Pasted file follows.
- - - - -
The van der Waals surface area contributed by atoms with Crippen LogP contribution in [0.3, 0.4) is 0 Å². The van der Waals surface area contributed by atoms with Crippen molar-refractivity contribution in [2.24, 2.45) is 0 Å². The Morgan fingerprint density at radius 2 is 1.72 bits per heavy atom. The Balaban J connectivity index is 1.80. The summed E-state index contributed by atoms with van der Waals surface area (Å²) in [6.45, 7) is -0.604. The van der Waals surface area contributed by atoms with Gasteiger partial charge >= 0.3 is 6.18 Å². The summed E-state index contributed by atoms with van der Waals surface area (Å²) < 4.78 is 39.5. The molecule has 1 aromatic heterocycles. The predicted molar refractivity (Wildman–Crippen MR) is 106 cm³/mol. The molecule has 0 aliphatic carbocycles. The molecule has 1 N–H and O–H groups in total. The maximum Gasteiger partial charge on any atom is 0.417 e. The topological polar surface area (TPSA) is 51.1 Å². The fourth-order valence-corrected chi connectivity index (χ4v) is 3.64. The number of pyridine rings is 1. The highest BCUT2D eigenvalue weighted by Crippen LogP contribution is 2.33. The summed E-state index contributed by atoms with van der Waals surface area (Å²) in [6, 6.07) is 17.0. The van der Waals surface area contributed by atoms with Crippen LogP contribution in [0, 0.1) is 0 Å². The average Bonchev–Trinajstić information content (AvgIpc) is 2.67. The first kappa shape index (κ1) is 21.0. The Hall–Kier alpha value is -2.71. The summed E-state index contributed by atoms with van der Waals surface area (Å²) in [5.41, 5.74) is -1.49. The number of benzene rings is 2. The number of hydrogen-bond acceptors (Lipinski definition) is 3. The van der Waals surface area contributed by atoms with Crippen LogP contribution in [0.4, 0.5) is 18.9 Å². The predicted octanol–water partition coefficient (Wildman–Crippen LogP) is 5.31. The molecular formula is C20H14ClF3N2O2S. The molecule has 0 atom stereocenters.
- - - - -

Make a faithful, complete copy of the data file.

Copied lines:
The van der Waals surface area contributed by atoms with Crippen LogP contribution in [0.3, 0.4) is 0 Å². The van der Waals surface area contributed by atoms with Crippen molar-refractivity contribution in [2.24, 2.45) is 0 Å². The Morgan fingerprint density at radius 2 is 1.72 bits per heavy atom. The Balaban J connectivity index is 1.80. The summed E-state index contributed by atoms with van der Waals surface area (Å²) in [6.45, 7) is -0.604. The van der Waals surface area contributed by atoms with Gasteiger partial charge >= 0.3 is 6.18 Å². The summed E-state index contributed by atoms with van der Waals surface area (Å²) < 4.78 is 39.5. The molecule has 1 aromatic heterocycles. The predicted molar refractivity (Wildman–Crippen MR) is 106 cm³/mol. The molecule has 0 aliphatic carbocycles. The molecule has 1 N–H and O–H groups in total. The maximum Gasteiger partial charge on any atom is 0.417 e. The topological polar surface area (TPSA) is 51.1 Å². The fourth-order valence-corrected chi connectivity index (χ4v) is 3.64. The number of pyridine rings is 1. The highest BCUT2D eigenvalue weighted by Crippen LogP contribution is 2.33. The summed E-state index contributed by atoms with van der Waals surface area (Å²) in [6, 6.07) is 17.0. The van der Waals surface area contributed by atoms with Crippen LogP contribution in [0, 0.1) is 0 Å². The average Bonchev–Trinajstić information content (AvgIpc) is 2.67. The first kappa shape index (κ1) is 21.0. The Hall–Kier alpha value is -2.71. The summed E-state index contributed by atoms with van der Waals surface area (Å²) in [5.41, 5.74) is -1.49. The number of benzene rings is 2. The number of hydrogen-bond acceptors (Lipinski definition) is 3. The van der Waals surface area contributed by atoms with Crippen LogP contribution in [0.4, 0.5) is 18.9 Å². The predicted octanol–water partition coefficient (Wildman–Crippen LogP) is 5.31. The molecular formula is C20H14ClF3N2O2S. The molecule has 0 atom stereocenters.